Skip to main content

#0284: Willa Cather to Elizabeth Shepley Sergeant, [June 23, 1914]

More about this letter…
Plain view:

Guide to Reading Letter Transcriptions

Some of these features are only visible when "plain text" is off.

Textual Feature Appearance
passage deleted with a strikethrough mark deleted passage
passage deleted by overwritten added letters overwritten passage
passage added above the line passage with added text above
passage added on the line passage with added text inline
passage added in the margin passage with text added in margin
handwritten addition to a typewritten letter typed passage with added handwritten text
missing or unreadable text missing text noted with "[illegible]"
uncertain transcriptions word[?]
notes written by someone other than Willa Cather Note in another's hand
printed letterhead text printed text
text printed on postcards, envelopes, etc. printed text
text of date and place stamps stamped text
passage written by Cather on separate enclosure. written text
1180 Murray Hill Avenue4 My Dear Elsie1:

I went to wildest Maine5 June 7th and got home only yesterday. My letters awaited me here, so you had no word formfromme. As I went direct to Portland6 via New York7, I didn’t go near you. I had a glorious time with Fremstad8 and when I left her dropped down in Mary Jewett’s9 garden10 for a few days to recover and get rested. While I was in Fremstad’s camp11 we did things every mortal minute except when we were asleep, and even then I dreamed hard. She fished as if she had no other means of getting food; cleaned all the fish, swam like a walrus, rowed, tramped, cooked, watered her garden. I was not much more than an audience—very little help, but it was the grandest show of human vigor and grace I’ve ever watched. I feel as if I’d lived for a long while with the wife of the Dying Gladiator in her husky husky prime, in deep German forests.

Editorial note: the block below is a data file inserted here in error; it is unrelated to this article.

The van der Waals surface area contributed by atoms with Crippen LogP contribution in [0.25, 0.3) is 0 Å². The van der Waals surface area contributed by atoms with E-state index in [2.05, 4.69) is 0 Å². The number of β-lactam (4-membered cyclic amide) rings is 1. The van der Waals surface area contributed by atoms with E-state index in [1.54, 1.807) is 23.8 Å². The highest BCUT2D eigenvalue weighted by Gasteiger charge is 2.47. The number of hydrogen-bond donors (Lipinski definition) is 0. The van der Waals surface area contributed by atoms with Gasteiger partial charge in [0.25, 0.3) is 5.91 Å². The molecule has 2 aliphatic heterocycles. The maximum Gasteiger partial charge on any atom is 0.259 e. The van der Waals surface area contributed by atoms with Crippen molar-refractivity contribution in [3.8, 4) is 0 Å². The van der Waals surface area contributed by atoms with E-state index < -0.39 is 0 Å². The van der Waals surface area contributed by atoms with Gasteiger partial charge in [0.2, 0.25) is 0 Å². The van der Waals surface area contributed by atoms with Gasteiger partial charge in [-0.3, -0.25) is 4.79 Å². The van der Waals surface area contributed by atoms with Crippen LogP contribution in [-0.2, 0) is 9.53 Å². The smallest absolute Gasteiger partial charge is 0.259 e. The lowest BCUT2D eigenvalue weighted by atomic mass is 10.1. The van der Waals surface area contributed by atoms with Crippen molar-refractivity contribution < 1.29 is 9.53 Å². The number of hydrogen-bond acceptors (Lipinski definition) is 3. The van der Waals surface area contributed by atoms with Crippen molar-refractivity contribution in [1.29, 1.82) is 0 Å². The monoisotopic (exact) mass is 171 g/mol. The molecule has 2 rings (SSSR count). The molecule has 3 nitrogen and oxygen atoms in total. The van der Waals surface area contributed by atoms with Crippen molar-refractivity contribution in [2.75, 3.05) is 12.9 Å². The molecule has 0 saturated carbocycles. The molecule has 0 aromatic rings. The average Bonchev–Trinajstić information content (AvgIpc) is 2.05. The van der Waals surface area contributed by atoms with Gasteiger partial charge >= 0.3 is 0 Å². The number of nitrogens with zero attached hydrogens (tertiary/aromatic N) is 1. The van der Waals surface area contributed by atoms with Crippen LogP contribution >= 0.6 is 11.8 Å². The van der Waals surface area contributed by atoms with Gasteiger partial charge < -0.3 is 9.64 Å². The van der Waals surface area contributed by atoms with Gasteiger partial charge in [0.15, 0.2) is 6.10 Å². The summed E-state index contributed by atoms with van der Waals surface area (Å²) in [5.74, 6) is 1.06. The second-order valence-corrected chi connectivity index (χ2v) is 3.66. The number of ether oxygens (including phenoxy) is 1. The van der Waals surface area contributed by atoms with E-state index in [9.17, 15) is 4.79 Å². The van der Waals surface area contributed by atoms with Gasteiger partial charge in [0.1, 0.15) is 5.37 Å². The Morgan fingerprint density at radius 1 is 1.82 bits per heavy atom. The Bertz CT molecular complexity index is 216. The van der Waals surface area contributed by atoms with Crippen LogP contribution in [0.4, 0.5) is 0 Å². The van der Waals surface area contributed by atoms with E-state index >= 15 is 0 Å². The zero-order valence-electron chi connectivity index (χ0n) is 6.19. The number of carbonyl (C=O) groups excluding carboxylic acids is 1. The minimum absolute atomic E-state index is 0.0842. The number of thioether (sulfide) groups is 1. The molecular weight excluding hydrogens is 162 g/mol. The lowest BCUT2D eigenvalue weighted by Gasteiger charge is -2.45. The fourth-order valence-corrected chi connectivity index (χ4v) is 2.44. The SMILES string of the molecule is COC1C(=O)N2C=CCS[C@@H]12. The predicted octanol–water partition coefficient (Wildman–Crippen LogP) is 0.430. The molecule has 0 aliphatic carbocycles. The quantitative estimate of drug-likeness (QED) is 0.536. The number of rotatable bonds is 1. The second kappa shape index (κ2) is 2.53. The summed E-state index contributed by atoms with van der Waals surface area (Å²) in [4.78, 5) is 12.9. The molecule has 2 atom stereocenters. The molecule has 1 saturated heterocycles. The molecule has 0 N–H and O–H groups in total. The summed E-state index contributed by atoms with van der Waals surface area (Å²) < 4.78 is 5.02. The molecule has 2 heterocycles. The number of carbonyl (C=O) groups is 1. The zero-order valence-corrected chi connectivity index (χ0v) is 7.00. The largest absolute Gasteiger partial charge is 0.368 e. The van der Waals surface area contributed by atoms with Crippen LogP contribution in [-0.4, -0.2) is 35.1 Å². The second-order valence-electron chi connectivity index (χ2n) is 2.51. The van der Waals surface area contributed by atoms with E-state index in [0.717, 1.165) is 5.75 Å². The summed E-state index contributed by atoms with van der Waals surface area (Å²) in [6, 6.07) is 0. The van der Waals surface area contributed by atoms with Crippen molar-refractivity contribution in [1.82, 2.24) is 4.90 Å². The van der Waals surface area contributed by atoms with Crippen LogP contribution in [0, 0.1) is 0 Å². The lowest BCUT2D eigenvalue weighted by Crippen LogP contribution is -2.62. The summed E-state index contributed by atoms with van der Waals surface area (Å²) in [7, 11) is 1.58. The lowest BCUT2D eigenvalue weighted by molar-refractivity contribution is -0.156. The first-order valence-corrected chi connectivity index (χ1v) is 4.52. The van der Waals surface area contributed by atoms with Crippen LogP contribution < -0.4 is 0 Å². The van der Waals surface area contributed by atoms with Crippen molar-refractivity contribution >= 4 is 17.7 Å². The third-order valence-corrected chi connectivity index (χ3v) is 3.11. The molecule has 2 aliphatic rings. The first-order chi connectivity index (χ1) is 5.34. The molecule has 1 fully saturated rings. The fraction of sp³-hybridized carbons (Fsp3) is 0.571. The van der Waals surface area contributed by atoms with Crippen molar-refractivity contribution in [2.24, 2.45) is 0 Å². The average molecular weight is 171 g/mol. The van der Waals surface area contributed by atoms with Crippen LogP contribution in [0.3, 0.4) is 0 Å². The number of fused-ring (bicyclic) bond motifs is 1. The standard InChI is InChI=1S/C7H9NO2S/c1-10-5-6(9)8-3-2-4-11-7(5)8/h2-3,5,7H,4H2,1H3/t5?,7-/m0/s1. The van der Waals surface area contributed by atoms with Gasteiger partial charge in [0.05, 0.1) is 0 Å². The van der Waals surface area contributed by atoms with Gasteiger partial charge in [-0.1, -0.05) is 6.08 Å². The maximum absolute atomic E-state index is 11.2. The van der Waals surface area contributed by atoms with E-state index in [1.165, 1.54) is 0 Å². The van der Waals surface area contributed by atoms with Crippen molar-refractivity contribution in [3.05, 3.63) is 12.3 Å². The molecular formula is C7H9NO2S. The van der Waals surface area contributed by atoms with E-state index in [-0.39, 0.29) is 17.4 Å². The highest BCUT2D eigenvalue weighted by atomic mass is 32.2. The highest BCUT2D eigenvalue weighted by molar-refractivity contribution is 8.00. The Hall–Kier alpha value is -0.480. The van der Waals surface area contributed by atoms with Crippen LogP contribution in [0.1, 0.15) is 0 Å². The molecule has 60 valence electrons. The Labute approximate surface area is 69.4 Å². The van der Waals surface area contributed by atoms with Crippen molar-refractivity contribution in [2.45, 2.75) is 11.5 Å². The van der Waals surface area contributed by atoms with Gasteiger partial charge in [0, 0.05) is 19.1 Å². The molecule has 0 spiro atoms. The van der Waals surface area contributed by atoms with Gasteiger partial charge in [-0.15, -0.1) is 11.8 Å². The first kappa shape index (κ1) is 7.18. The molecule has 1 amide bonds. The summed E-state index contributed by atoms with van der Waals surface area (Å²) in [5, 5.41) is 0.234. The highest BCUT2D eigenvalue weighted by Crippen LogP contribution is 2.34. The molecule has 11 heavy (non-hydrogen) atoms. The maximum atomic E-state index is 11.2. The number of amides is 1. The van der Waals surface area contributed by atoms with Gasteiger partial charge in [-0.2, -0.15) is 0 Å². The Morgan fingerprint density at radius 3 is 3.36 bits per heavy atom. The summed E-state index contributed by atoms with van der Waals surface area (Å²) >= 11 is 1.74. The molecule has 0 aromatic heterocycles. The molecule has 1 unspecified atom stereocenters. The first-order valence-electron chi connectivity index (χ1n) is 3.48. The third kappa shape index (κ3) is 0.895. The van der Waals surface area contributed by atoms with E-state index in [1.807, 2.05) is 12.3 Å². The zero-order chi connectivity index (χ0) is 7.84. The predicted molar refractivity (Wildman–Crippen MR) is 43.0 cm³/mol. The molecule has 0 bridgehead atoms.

1180 Murray Hill Avenue

I think Thornton Oakley12 is a really big man. He once did some wonderful things of Pittsburgh2 and the mills. He’s never commonplace. An illustrated book on Provence13 would have more “drive” in the market of a motor-mad world, than a book of essays; surely. And Scribners are the best people to handle such a book. I should think you could have an absolute unity of treatment throughout the book, and at the end insert several historical studies for such as cared would care for them,—among whom I am one.

The new review14 sounds promising. I wish we had something of that sort.

I am struggling to clear my desk and cannot more than salute you now. I shall be starting for the west soon, I fancy. I stayed in Maine longer than I meant to and now must begin to move rapidly. Miss McClung15 sends her greetings. She will probably go to Italy16 when I go to Wyoming17. I’ll let you know when I go and where. I’ve got to have a run out there before I do much more work.

In haste, yours W.
Miss Elizabeth Sergeant1 4 Hawthorn Road Brookline3 Mass. PITTSBURGH, PA2 JUN 23 1914 5-PM